3 Steps to Better Book Marketing Ideas

Thursday, September 13, 2018

Did you ever try to solve a jig-saw puzzle? It’s simple, right? The picture on the cover of the box shows you how the completed puzzle should look, so all you have to do is organize and connect all the pieces. Now think of your publishing journey as the puzzle. You have your vision of the end result, but you have to create the pieces to complete it. So when it comes to book marketing, sometimes it's just in how you frame your approach.

Step One: Framing the Problem to be Solved

Sometimes all you need is to reframe a proposal to make it appear in a fresh light and reverse the common perception of a situation. Sometimes it's about dislodging assumptions and allowed yourself to see things from a different perspective.

Brainstorming is successful only if it leads to the solution of the proper question. Therefore, Step One is not the pursuit of answers, it is a quest for questions – a search for the definition of the real problem. For example, what if sales of Title A are trending down? A group might form to find ways to reverse that slide. The leader may prompt the session by asking, “How can we increase sales of Title A?” The participants will contribute ideas in rapid succession: “Conduct an email blast. Have the author perform on more TV and radio shows. Post more on Facebook. Get more book reviews. Do additional author events.” And the comments continue coming until the well of ideas is exhausted.

But what if these are answers to the wrong question? Might a different range of more impactful answers be generated if other questions were asked first? Here are several provocative questions that could lead to a more strategic discussion, and stimulate a much different list of responses:

“Why are sales of Title A down?

  • Is it properly priced?
  • Who are the target readers?
  • Is current promotion directed to the proper audience? With the right appeal?
  • Where does the proper audience shop?
  • Do they prefer ebooks instead of the current printed book?
  • Who else could use the information in the book?
  • Could it be sold as a premium to buyers in corporations, associations, schools or the military?
  • Could it be sold through non-bookstore retailers (gift shops, airport stores, supermarkets, discount stores)?
  • Is the content of Title A seasonal?
  • Should Title A be retired to backlist status?
  • Should we focus on increasing revenue or profits of Title A instead of unit sales?

This approach to a forced-innovation session can re-direct the ensuing rush of ideas in a more strategic direction. Limit the input for Step One by allowing people to contribute only questions. This singular focus suspends the automatic desire to provide an answer, and ultimately helps expand the problem space for deeper exploration.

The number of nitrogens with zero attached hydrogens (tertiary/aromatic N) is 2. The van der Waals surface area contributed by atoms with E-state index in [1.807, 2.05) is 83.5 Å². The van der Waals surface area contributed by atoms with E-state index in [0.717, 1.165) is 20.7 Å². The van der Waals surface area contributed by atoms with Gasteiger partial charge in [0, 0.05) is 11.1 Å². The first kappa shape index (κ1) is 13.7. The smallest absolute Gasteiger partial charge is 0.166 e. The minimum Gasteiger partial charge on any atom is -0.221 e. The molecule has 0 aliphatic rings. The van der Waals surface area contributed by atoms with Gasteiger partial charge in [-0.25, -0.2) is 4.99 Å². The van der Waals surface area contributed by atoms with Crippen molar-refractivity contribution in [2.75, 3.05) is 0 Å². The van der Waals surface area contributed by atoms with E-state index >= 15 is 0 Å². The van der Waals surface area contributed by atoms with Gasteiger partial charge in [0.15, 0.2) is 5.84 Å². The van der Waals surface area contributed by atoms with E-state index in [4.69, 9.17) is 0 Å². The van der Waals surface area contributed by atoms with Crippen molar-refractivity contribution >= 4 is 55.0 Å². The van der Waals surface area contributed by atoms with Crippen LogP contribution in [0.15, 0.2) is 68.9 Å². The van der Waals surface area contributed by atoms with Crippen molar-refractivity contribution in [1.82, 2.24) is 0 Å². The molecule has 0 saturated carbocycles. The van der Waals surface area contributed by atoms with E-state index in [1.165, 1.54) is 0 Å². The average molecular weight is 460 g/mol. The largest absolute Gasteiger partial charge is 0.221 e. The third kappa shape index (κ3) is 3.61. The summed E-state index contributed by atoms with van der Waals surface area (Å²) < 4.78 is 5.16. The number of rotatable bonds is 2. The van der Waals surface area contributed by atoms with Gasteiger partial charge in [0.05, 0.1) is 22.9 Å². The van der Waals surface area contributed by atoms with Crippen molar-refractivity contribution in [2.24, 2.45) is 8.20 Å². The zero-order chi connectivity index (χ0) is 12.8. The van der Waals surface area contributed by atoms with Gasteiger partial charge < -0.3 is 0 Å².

Step Two: Incubation

Deliberate contemplation can form borders and constraints that block potential ideas from surfacing (officially called “cognitive inhibition). Self-limiting beliefs (“Books can only be sold through physical bookstores and Amazon.”) or biases (“I could never call a prospective corporate buyer.”) create the “box” that forms a barrier to creativity. On the other hand, hunches, instincts, feelings and/or premonitions occur when least expected, and can lead to unintended solutions. Being relaxed, sometimes distracted, helps innovation. The harder you force yourself to have an idea, the harder it is to get one.

Put your brain in neutral (or park) instead of accelerating through the thought process. Take some time away from the dilemma to allow your submerged ideas to percolate through, around, over or under the barriers. You may get your best ideas while driving, meditating, running, or swimming. If so, take a drive, meditate, or go for a run or swim to release additional ideas. It’s important to keep that in mind (so to speak).

Step Three: Manipulation

Do you remember the old hand water pumps? Try as you might, no water will flow until the pump is primed. Steps One and Two serve that purpose. Now, as people congregate to brainstorm, they are primed with information to start and increase the flow of ideas. The session is more likely to be strategic and on target to solve the correct problem. You can now spend time manipulating the contributions people make, and the resulting actions are more likely to solve the real, underlying issues. As Louis Pasteur famously said, “Chance favors the prepared mind.”

Look back at all the questions posed throughout this article. Did they get you more involved, make you think and keep you reading? This three-step technique is more likely than traditional one-step brainstorming to generate specific, targeted ideas. But getting the right pieces for your book-marketing puzzle is not the end result. In fact, it's only the beginning of the next phase. Now you must put them together.

 

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Brian Jud

Brian Jud is the Executive Director of the Association of Publishers for Special Sales and President of Book Marketing Works. He has over 25 years of publishing experience as a speaker, book marketing consultant, and the author of hundreds of articles and several books about selling books to non-bookstore buyers, including How to Make Real Money Selling Books and Beyond the Bookstore.